Research Project Search
U.S. Environmental Protection Agency
Office of Research and Development
National Center for Environmental Research
Science to Achieve Results (STAR) Program
CLOSED - FOR REFERENCES PURPOSES ONLY
Valuation for Environmental Policy
Opening Date: February 5, 2003
Closing Date: May 13, 2003
Get Standard STAR Forms and Instructions
View NCER Research Capsules (http://www.epa.gov/ncer/publications/topical/)
View Research Awarded Under Previous Solicitations (http://www.epa.gov/ncer/rfa/archive/grants/)
Program Title: Valuation for Environmental Policy
Synopsis of Program:
The U.S. Environmental Protection Agency (EPA), as part of its Science to Achieve Results (STAR) program, is seeking applications for research to develop methods, models, and empirical estimates to improve the valuation of human health and ecological endpoints at risk from environmental harm. EPA is emphasizing two focus areas: results that can be widely applied or transferred from one situation to another and research that improves the accuracy of benefit transfer. This solicitation has two parts: Part 1-Human Health Valuation and Part 2-Ecological Valuation. The two focus areas are common across both parts.
Will Wheeler; Phone: 202-564-4422; email: firstname.lastname@example.org. Email inquires are preferred.
Applicable Catalog of Federal Domestic Assistance (CFDA) Number(s): 66.509
Institutions of higher education and not-for-profit institutions located in the U.S., and Tribal, state and local governments are eligible to apply. Profit-making firms are not eligible to receive grants from EPA under this program. See full announcement for eligibility information.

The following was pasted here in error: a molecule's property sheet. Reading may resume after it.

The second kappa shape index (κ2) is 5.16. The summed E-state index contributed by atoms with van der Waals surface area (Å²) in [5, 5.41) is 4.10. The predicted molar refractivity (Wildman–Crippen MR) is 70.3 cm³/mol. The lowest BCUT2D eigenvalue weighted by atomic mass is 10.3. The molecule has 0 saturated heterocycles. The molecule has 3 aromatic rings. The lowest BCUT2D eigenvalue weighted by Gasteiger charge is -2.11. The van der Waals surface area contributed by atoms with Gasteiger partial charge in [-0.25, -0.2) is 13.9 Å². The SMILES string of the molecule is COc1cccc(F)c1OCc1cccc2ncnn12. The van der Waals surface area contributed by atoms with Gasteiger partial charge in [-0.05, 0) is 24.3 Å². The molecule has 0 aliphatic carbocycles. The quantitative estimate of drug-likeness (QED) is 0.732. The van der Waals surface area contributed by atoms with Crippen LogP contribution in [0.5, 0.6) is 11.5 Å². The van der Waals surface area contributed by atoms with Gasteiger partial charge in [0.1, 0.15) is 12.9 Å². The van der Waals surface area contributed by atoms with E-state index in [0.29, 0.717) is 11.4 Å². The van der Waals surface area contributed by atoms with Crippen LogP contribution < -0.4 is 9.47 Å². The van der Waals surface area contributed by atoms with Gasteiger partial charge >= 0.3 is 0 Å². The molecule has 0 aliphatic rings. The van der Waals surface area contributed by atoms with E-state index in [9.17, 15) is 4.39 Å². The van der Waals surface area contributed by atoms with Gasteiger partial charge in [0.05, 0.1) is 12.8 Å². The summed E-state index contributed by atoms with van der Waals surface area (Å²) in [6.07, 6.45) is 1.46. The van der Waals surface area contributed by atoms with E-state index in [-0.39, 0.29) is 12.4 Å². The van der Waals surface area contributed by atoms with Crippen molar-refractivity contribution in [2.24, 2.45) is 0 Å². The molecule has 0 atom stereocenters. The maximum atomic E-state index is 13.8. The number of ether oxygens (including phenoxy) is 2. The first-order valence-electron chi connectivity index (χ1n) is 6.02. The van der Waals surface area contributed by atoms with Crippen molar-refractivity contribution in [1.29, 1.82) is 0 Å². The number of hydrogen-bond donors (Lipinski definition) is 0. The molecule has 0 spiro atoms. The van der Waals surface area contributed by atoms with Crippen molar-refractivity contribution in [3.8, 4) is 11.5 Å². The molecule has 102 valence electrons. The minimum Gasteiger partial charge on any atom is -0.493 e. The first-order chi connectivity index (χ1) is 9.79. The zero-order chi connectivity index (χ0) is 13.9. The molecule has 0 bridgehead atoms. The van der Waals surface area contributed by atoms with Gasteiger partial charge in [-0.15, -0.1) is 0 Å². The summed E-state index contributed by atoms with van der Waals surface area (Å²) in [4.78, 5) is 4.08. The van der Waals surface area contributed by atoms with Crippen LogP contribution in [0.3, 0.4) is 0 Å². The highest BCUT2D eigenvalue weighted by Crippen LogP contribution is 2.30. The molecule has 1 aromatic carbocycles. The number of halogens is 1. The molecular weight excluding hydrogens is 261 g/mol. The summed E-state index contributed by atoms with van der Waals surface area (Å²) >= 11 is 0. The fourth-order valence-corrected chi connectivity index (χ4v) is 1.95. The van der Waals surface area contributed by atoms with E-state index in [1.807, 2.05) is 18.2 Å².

Anticipated Type of Award: Grant
Estimated Number of Awards: Approximately six to eight (approximately three to four in each part)
Anticipated Funding Amount: Approximately $2 million (approximately $1 million in each part)
Potential Funding per Grant: Up to $400,000 total during a period of up to 3 years
Limitations: Requests over $400,000 total will not be considered
The sorting code for applications submitted in response to this solicitation
2003-STAR-G1 for Part 1-Human Health Valuation and 2003-STAR-G2 for Part 2-Ecological Valuation.
Letter of Intent Due Date(s): None
Application Proposal Due Date(s): May 13, 2003
The U.S. Environmental Protection Agency (EPA), Office of Research and Development, National Center for Environmental Research (NCER) announces an extramural STAR grant program supporting research into the valuation of environmentally-induced changes in human health (with an emphasis on children's health) and in ecological benefits.